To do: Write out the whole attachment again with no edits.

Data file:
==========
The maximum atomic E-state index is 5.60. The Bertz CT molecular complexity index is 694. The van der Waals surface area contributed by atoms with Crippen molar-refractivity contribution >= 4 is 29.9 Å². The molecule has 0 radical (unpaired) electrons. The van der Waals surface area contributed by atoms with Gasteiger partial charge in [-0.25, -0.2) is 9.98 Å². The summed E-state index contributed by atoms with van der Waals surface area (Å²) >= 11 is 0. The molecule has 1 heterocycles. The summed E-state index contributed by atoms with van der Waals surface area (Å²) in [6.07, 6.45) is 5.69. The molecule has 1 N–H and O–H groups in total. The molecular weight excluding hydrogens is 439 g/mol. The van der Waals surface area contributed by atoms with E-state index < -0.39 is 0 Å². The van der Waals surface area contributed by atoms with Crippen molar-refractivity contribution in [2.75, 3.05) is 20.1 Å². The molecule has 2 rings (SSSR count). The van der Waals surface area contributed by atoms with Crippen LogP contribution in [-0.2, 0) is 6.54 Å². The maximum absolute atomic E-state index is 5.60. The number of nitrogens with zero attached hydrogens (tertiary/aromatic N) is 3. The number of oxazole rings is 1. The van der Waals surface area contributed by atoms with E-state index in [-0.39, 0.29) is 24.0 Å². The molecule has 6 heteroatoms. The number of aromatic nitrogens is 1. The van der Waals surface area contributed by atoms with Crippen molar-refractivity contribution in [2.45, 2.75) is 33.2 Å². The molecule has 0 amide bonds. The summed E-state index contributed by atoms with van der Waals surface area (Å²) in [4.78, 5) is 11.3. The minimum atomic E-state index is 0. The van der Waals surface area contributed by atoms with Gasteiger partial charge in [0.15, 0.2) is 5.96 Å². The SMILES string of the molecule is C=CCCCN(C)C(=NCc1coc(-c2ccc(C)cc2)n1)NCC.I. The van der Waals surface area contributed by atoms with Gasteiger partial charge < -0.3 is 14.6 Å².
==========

The maximum atomic E-state index is 5.60. The Bertz CT molecular complexity index is 694. The van der Waals surface area contributed by atoms with Crippen molar-refractivity contribution >= 4 is 29.9 Å². The molecule has 0 radical (unpaired) electrons. The van der Waals surface area contributed by atoms with Gasteiger partial charge in [-0.25, -0.2) is 9.98 Å². The summed E-state index contributed by atoms with van der Waals surface area (Å²) >= 11 is 0. The molecule has 1 heterocycles. The summed E-state index contributed by atoms with van der Waals surface area (Å²) in [6.07, 6.45) is 5.69. The molecule has 1 N–H and O–H groups in total. The molecular weight excluding hydrogens is 439 g/mol. The van der Waals surface area contributed by atoms with E-state index < -0.39 is 0 Å². The van der Waals surface area contributed by atoms with Crippen molar-refractivity contribution in [2.75, 3.05) is 20.1 Å². The molecule has 2 rings (SSSR count). The van der Waals surface area contributed by atoms with Crippen LogP contribution in [-0.2, 0) is 6.54 Å². The maximum absolute atomic E-state index is 5.60. The number of nitrogens with zero attached hydrogens (tertiary/aromatic N) is 3. The number of oxazole rings is 1. The van der Waals surface area contributed by atoms with E-state index in [-0.39, 0.29) is 24.0 Å². The molecule has 6 heteroatoms. The number of aromatic nitrogens is 1. The van der Waals surface area contributed by atoms with Crippen molar-refractivity contribution in [2.45, 2.75) is 33.2 Å². The molecule has 0 amide bonds. The summed E-state index contributed by atoms with van der Waals surface area (Å²) in [4.78, 5) is 11.3. The minimum atomic E-state index is 0. The van der Waals surface area contributed by atoms with Gasteiger partial charge in [0.15, 0.2) is 5.96 Å². The SMILES string of the molecule is C=CCCCN(C)C(=NCc1coc(-c2ccc(C)cc2)n1)NCC.I. The van der Waals surface area contributed by atoms with Gasteiger partial charge < -0.3 is 14.6 Å².